Do you recall the old tale of Johnny Appleseed? In elementary school, you might have been taught that he migrated across the US, bringing the gift of nourishing apples to every community he visited (the moral of the story is that apples are healthy, and you should eat them).
That’s only partly true. At the end of the 19th century, Johnny Appleseed (John Chapman was his real name) did in fact bring apples to numerous parts of the United States. But apples were very different hundreds of years ago. They weren’t as sweet or yummy. Brewing hard cider, in fact, was the primary use of apples.
That’s right. Johnny Appleseed was bringing booze to every community he visited.
Humans have a complex relationship with alcohol. On the one hand, it’s bad for your health (you will often experience some of these health issues right away when you feel hungover). But many people enjoy getting buzzed.
This isn’t new. People have been drinking since, well, the dawn of recorded history. But if you have hearing problems, including tinnitus, it’s likely that your alcohol intake could be generating or exacerbating your symptoms.
In other words, it isn’t just the loud music at the bar that can cause hearing troubles. It’s also the drinks.
Tinnitus can be triggered by alcohol
The fact that alcohol causes tinnitus is something that hearing specialists will typically confirm. That shouldn’t be too big of a stretch to accept. You’ve most likely experienced “the spins” if you’ve ever drank too much. That’s where you get really, really dizzy and the room feels like it’s, well, spinning (particularly with your eyes closed).
The spins will occur because the alcohol is interfering with the part of your body responsible for balance: your inner ear.
And what other function does your inner ear take a part in? Naturally, your hearing. Which means that if you’ve had the spins, it isn’t surprising that you might have also experienced a buzzing or ringing in your ears that are characteristic of tinnitus.
Ototoxic substances, including alcohol, will trigger tinnitus
Now there’s an intimidating word: ototoxic. But it’s actually just a fancy word for something that impairs the auditory system. The entire auditory system from your ears to your brain is involved in this.
There are a few ways that this occurs in practice:
- The stereocilia in your ears can be compromised by alcohol (these fragile hairs in your ears transmit vibrational information to your brain for additional processing). Once those tiny hairs are damaged, there’s no coming back.
- Alcohol can impact the neurotransmitters in your brain that are responsible for hearing. This means that, while the alcohol is in your system, your brain isn’t functioning correctly (obviously, decision-making centers are impacted; but so, too, are the portions of your brain responsible for hearing).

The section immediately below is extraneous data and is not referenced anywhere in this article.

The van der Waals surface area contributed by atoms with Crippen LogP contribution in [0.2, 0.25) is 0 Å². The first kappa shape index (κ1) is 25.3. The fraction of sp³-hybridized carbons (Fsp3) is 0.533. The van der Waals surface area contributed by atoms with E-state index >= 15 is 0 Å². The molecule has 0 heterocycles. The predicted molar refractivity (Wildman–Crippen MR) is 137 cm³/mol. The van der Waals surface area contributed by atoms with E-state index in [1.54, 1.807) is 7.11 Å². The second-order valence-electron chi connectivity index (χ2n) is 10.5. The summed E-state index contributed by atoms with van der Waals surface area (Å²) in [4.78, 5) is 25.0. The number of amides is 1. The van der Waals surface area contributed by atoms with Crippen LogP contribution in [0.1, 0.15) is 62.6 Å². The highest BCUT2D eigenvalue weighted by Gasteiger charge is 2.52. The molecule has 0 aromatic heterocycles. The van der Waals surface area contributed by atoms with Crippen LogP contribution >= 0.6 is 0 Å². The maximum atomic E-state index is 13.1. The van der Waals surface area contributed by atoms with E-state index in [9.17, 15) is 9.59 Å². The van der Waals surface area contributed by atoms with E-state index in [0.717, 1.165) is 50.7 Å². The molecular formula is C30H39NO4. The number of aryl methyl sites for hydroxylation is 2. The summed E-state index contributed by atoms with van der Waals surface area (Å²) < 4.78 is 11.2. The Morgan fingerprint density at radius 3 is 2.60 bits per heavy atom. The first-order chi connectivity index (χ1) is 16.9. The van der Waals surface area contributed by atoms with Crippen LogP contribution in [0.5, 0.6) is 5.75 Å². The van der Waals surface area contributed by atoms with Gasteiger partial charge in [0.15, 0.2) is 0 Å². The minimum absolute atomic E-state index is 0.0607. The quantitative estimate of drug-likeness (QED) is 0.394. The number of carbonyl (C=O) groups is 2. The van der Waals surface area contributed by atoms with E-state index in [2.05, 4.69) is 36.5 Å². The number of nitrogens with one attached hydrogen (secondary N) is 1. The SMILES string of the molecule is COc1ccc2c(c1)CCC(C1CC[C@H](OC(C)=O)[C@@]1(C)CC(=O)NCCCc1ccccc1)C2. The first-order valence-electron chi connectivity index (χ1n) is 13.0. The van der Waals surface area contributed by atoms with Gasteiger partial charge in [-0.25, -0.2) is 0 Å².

- The blood flow in your ear can also be reduced by alcohol. This by itself can become a source of damage (most parts of your body don’t really like being starved of blood).
Tinnitus and hearing loss caused by drinking are often temporary
So if you’re out for a night on the town or getting some drinks with some friends, you might notice yourself developing some symptoms.
These symptoms, thankfully, are normally not permanent when related to alcohol. As your body chemistry goes back to normal, you’ll most likely start to recover some of your hearing and your tinnitus will wane.
Of course, the longer alcohol is in your system, the longer it will take your ears to go back to normal. And it could become irreversible if this type of damage keeps happening repeatedly. So if you drink too much too frequently, permanent damage could possibly take place.
Here are a couple of other things that are taking place
It’s not only the booze, of course. There are a couple of other elements that make the bar scene somewhat more inhospitable for your ears.
- Alcohol leads to other issues: Even if you put the hearing loss factor aside, drinking is rather bad for your health. Alcohol abuse can lead to health issues like high blood pressure, cardiovascular disease, and diabetes. And more severe tinnitus symptoms as well as life threatening health issues could be the result.
- Noise: The first is that bars are usually, well, noisy. That’s part of their… uh… appeal? But when you’re 40 or older it can be a little bit too much. There’s loud music, loud people, and lots of laughing. Your hearing can be compromised over time by this.
Simply put, the mix of the environment and the alcohol make those late night bar trips a powerful (and hazardous) mix for your ears.
Does that mean it’s time to stop drinking?
Obviously, we’re not implying that drinking alone in a quiet room is the solution here. It’s the alcohol, not the socializing, that’s the source of the problem. So if you’re having trouble moderating your drinking, you could be causing significant problems for yourself, and for your hearing. Your doctor can help you move towards living a healthier life with the right treatment.
For now, if you drink heavily and you’ve detected a ringing in your ears, it might be time to schedule an appointment with us to check for tinnitus.